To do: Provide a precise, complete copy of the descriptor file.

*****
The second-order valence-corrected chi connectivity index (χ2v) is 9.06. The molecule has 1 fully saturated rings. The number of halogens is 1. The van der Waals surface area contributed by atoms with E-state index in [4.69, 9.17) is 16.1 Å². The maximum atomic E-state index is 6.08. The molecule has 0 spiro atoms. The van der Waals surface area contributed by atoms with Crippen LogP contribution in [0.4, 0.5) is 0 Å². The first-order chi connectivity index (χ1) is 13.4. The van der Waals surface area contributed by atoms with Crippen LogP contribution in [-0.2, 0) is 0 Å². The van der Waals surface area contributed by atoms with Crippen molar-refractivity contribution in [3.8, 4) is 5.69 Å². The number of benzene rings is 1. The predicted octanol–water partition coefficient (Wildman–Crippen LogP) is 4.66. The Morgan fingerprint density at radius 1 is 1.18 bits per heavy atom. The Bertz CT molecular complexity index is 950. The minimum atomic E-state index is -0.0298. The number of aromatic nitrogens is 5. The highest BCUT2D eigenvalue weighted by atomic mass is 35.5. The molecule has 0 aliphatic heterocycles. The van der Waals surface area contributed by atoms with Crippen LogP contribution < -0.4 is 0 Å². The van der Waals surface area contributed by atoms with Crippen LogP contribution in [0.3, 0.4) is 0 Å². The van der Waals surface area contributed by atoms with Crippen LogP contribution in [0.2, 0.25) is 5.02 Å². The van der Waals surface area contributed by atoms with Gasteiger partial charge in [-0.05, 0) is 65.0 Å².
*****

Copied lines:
The second-order valence-corrected chi connectivity index (χ2v) is 9.06. The molecule has 1 fully saturated rings. The number of halogens is 1. The van der Waals surface area contributed by atoms with E-state index in [4.69, 9.17) is 16.1 Å². The maximum atomic E-state index is 6.08. The molecule has 0 spiro atoms. The van der Waals surface area contributed by atoms with Crippen LogP contribution in [0.4, 0.5) is 0 Å². The first-order chi connectivity index (χ1) is 13.4. The van der Waals surface area contributed by atoms with Crippen LogP contribution in [-0.2, 0) is 0 Å². The van der Waals surface area contributed by atoms with Crippen molar-refractivity contribution in [3.8, 4) is 5.69 Å². The number of benzene rings is 1. The predicted octanol–water partition coefficient (Wildman–Crippen LogP) is 4.66. The Morgan fingerprint density at radius 1 is 1.18 bits per heavy atom. The Bertz CT molecular complexity index is 950. The minimum atomic E-state index is -0.0298. The number of aromatic nitrogens is 5. The highest BCUT2D eigenvalue weighted by atomic mass is 35.5. The molecule has 0 aliphatic heterocycles. The van der Waals surface area contributed by atoms with Crippen LogP contribution < -0.4 is 0 Å². The van der Waals surface area contributed by atoms with Crippen LogP contribution in [0.3, 0.4) is 0 Å². The van der Waals surface area contributed by atoms with Crippen LogP contribution in [0.2, 0.25) is 5.02 Å². The van der Waals surface area contributed by atoms with Gasteiger partial charge in [-0.05, 0) is 65.0 Å².